The first thing that struck me was how annoyingly empty it was. I took some pictures, bought a drink (£5 for a double and a mixer – not too shabby) and headed through to a room where, surrounded by random pieces of art, David Guetta was DJing. This of course, was always going to be a spectacle. We had men dressed as Beefeaters and Storm Troopers. We had Mickey Mouse in the back of a black cab. A souvenir red Telephone Box in a case. A massive pink ghetto blaster. A heart made out of paint cans. Several horse sculptures dripping with paint. It was quintessential Brainwash. My favourite piece of the art that we could actually see (much of it was covered up) was a collection of portraits spanning one wall of influential artists: Dali, Frida Kahlo, Damien Hirst and Banksy with writing painted over the top of them all. I had to stand as far back as I could to read the words, which were daubed with a paint brush in fuchsia pink, “If everyone thought the same, nothing would ever change”. At that moment, I stopped caring about the Mr Brainwash hype machine, whether he is real or whether his art says anything, and I became truly moved by something that was in front of me. He makes a very powerful statement, whilst acknowledging all that has come before him, and it’s something I connected with very easily. Elsewhere there was a pile of empty Burn cans (Coca Cola’s new energy drink, who sponsored the event) with a Gorilla made out of rubber tires, more horses and his famous Elvis prints.
All the while, David Guetta was relentless. Much harder than I expected, the commercial house was kept to a minimum and the more noisy electro house was pumped to the max. My personal highlight was the UK debut of his next single with the amazing Sia Fuller. The anti ‘Titanium’, ‘Falling In Pieces’ is a full on Sia ballad, set to a stomping Guetta beat and when it drops, it’s harder and heavier than anything he’s released commercially in years. One of the girls behind me kept gesturing to us and saying in a disgusted tone, “they’re not even here for Guetta”. I was there for Guetta, just a different one to you, love!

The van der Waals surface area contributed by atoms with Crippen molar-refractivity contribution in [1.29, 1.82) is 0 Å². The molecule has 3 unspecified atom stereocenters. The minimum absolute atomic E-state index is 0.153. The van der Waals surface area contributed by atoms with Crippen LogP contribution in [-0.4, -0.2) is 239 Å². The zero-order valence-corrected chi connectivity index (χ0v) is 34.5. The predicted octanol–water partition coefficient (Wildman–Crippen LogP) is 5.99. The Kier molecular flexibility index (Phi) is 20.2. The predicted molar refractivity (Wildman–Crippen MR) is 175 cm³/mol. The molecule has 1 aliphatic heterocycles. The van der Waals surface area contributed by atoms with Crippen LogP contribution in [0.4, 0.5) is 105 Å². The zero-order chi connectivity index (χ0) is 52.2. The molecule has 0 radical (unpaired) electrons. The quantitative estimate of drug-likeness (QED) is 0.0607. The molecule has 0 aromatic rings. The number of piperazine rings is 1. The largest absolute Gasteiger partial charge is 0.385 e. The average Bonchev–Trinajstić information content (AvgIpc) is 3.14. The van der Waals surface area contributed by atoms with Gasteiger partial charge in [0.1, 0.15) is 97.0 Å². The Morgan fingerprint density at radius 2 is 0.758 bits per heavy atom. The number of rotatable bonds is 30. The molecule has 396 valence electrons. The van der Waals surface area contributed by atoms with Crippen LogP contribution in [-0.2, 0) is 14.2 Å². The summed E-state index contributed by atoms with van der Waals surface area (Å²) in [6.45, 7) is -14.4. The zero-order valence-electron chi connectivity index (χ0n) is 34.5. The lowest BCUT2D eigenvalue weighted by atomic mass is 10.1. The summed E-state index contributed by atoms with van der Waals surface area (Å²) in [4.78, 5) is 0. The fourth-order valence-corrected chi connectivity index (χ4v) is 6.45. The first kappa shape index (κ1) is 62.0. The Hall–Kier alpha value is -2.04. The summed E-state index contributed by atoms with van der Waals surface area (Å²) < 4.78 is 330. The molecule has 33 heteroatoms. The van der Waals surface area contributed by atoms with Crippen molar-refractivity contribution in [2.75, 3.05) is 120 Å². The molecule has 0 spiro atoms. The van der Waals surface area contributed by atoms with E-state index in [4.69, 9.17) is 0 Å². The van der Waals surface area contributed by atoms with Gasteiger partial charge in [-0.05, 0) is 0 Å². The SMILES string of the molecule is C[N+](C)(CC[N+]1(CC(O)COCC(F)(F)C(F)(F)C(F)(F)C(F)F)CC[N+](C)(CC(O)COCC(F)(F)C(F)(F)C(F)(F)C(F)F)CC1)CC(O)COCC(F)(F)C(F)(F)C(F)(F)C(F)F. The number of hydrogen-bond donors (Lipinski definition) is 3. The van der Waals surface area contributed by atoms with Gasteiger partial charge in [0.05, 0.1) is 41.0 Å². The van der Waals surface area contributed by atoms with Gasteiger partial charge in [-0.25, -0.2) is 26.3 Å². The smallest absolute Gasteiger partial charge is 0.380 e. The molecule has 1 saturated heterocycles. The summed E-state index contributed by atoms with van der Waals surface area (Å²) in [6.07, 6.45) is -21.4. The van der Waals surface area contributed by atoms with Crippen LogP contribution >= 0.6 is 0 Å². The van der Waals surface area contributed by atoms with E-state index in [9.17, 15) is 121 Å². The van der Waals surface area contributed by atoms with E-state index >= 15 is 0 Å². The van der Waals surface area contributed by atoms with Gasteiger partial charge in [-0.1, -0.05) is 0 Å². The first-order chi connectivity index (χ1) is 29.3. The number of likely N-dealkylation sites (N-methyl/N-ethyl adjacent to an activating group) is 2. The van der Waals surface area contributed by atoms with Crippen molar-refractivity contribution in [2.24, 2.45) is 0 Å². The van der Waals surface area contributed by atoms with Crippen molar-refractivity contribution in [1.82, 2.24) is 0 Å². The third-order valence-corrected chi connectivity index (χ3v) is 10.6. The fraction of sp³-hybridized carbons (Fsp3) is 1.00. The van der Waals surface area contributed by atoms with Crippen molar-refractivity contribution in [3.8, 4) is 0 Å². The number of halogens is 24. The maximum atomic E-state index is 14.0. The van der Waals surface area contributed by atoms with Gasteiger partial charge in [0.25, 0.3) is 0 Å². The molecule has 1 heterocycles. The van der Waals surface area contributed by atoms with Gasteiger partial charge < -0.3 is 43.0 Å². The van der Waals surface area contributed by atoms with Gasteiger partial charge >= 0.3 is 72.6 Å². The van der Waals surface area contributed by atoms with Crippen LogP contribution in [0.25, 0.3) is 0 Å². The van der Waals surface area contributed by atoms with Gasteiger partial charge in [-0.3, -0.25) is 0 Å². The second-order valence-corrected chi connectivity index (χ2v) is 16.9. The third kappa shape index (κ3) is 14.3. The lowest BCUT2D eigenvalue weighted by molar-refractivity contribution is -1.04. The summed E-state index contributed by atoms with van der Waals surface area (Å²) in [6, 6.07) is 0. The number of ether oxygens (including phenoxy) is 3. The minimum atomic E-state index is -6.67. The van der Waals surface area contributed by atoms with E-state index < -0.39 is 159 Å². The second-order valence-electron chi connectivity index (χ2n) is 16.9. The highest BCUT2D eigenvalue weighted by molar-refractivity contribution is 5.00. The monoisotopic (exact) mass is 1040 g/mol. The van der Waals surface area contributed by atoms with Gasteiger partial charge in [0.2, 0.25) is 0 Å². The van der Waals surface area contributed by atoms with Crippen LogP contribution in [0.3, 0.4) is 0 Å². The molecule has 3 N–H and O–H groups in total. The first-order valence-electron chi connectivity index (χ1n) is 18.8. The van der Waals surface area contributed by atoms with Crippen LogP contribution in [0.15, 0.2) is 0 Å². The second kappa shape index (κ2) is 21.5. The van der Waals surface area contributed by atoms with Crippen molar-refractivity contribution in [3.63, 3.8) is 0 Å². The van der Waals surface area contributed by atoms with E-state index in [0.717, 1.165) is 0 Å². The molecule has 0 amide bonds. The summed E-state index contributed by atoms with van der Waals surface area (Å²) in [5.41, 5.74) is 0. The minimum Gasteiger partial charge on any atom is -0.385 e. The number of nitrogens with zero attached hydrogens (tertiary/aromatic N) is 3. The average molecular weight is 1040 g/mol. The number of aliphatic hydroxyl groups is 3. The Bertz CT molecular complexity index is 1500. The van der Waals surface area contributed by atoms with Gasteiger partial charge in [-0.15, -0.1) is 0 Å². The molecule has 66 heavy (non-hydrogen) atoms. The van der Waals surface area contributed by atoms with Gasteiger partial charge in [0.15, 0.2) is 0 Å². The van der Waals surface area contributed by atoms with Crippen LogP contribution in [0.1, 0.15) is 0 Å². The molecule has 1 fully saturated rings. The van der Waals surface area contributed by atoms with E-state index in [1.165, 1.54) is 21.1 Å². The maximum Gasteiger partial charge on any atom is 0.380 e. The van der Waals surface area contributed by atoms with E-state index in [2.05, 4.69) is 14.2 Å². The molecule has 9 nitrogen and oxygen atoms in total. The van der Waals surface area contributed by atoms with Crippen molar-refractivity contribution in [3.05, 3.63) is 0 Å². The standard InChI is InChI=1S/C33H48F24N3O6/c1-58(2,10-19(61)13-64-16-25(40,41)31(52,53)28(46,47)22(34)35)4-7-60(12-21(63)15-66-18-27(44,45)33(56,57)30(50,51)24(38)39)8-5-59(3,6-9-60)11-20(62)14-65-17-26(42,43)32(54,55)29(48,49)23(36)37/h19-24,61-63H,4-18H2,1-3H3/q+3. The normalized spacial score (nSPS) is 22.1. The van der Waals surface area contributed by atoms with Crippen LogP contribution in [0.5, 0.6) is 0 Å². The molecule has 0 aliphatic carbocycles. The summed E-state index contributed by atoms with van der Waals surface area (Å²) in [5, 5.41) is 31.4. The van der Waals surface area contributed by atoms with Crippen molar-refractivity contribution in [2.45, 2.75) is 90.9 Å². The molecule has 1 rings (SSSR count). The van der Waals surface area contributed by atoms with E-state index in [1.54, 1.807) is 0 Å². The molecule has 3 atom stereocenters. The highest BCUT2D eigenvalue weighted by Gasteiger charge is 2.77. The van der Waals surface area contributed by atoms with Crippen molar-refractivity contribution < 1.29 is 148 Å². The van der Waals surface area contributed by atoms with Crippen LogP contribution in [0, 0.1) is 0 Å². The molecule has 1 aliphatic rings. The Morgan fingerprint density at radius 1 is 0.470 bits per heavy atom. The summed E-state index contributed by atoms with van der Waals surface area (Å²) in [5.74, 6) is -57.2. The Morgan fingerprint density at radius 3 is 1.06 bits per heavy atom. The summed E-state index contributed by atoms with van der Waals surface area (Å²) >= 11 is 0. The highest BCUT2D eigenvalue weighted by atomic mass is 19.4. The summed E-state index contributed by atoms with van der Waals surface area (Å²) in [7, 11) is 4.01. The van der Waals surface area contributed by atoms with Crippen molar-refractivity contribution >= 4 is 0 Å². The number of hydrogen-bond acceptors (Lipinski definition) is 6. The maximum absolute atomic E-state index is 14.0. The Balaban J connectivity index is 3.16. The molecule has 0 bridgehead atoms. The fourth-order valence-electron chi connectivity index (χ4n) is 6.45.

I decided to stay till the end and along with one of my new friends I made my way to the front with ease to get a good look at David Guetta! His happiness is infectious, and even when he played songs I didn’t like (or messed around with ones I did – David, what did you do to “212” by my beloved Azealia Banks?) he still made me want to dance and have a good time. Mr Brainwash appeared next to him behind a cardboard cut out of the Queen and Prince Phillip in DJ headphones, making them dance to the music. It was surreal to say the least and when it was time for us to leave, as Guetta’s last song finished, the audience carried on singing (inexplicably ‘Seven Nation Army’ by the White Stripes) and Guetta did something I’ve never seen anyone do! With a massive grin on his face, he began playing along with the audience on his drum machine! As the crowd grew louder, David added more drums, accompanying the audience’s vocal. It was truly magical…
For me, the most important piece of art was at the door on the way in:
PLEASE READ THIS NOTICE CAREFULLY: Today’s events are being recorded and may form part of a film.
The art of hype was clearly spelt out for us, cleverly just by the door so we didn’t see it for 2 hours. The greatest piece of art was in fact the deftly orchestrated hype.
I’m not against the Brainwash hype! I understand he’s an artist entirely created out of hype. But I felt for the innocent David Guetta fans who made up the majority of the queue. Most of them, not even knowing who Mr Brainwash was, were duped into thinking that they had been invited to a private David Guetta show. Their only crime? A taste for slightly dodgy commercial house music, most of whom would go to see David Guetta if he was opening an envelope! The German girl I was talking to didn’t even know who Banksy was – these people have no place being used as pawns in the whole business! I’m a Brainwash enthusiast (I wouldn’t call myself a fan quite yet, I’m still not 100% sure that it’s not all a big joke!) he can use me as much as he wants, but don’t exploit the confused and innocent!
I will be going back to see the rest of the show (I have to, half of it was covered up) but I certainly do not plan to queue for over 2 hours again for the privilege! It really wasn’t THAT interesting!